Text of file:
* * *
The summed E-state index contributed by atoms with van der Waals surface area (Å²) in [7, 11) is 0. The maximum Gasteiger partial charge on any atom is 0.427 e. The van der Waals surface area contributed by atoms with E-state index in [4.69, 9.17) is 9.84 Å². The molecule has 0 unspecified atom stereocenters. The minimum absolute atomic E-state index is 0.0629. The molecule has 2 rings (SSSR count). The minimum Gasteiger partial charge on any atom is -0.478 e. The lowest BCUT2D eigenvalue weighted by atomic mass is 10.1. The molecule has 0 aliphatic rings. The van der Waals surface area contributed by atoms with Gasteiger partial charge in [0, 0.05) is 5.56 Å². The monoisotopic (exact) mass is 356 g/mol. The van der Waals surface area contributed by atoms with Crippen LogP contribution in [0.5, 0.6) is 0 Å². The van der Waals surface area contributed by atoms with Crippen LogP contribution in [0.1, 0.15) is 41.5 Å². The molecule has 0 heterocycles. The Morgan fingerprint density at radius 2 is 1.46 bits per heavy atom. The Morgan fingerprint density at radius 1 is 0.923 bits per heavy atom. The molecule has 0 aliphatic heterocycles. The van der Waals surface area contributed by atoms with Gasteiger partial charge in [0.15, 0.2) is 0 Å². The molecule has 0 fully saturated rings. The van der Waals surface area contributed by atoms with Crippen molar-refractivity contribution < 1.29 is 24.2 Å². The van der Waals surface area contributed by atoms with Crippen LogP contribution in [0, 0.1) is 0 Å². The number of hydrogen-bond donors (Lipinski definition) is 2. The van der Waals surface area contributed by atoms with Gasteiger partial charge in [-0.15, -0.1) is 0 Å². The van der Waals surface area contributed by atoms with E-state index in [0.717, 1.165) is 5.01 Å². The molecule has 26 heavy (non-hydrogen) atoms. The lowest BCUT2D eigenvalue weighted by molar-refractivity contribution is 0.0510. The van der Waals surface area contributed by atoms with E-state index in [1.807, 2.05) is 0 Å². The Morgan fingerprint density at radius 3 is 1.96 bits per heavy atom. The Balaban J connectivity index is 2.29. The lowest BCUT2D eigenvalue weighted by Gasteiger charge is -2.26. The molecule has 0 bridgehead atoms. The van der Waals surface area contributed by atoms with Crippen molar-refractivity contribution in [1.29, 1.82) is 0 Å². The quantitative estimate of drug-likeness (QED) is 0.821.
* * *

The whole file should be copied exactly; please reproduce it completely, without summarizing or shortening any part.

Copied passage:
The summed E-state index contributed by atoms with van der Waals surface area (Å²) in [7, 11) is 0. The maximum Gasteiger partial charge on any atom is 0.427 e. The van der Waals surface area contributed by atoms with E-state index in [4.69, 9.17) is 9.84 Å². The molecule has 0 unspecified atom stereocenters. The minimum absolute atomic E-state index is 0.0629. The molecule has 2 rings (SSSR count). The minimum Gasteiger partial charge on any atom is -0.478 e. The lowest BCUT2D eigenvalue weighted by atomic mass is 10.1. The molecule has 0 aliphatic rings. The van der Waals surface area contributed by atoms with Gasteiger partial charge in [0, 0.05) is 5.56 Å². The monoisotopic (exact) mass is 356 g/mol. The van der Waals surface area contributed by atoms with Crippen LogP contribution in [0.5, 0.6) is 0 Å². The van der Waals surface area contributed by atoms with Crippen LogP contribution in [0.1, 0.15) is 41.5 Å². The molecule has 0 heterocycles. The Morgan fingerprint density at radius 2 is 1.46 bits per heavy atom. The Morgan fingerprint density at radius 1 is 0.923 bits per heavy atom. The molecule has 0 aliphatic heterocycles. The van der Waals surface area contributed by atoms with Gasteiger partial charge in [0.15, 0.2) is 0 Å². The molecule has 0 fully saturated rings. The van der Waals surface area contributed by atoms with Crippen molar-refractivity contribution < 1.29 is 24.2 Å². The van der Waals surface area contributed by atoms with Crippen LogP contribution in [0, 0.1) is 0 Å². The number of hydrogen-bond donors (Lipinski definition) is 2. The van der Waals surface area contributed by atoms with Gasteiger partial charge in [-0.15, -0.1) is 0 Å². The van der Waals surface area contributed by atoms with E-state index in [0.717, 1.165) is 5.01 Å². The molecule has 26 heavy (non-hydrogen) atoms. The lowest BCUT2D eigenvalue weighted by molar-refractivity contribution is 0.0510. The van der Waals surface area contributed by atoms with E-state index in [1.807, 2.05) is 0 Å². The Morgan fingerprint density at radius 3 is 1.96 bits per heavy atom. The Balaban J connectivity index is 2.29. The lowest BCUT2D eigenvalue weighted by Gasteiger charge is -2.26. The molecule has 0 bridgehead atoms. The van der Waals surface area contributed by atoms with Crippen molar-refractivity contribution in [1.29, 1.82) is 0 Å². The quantitative estimate of drug-likeness (QED) is 0.821.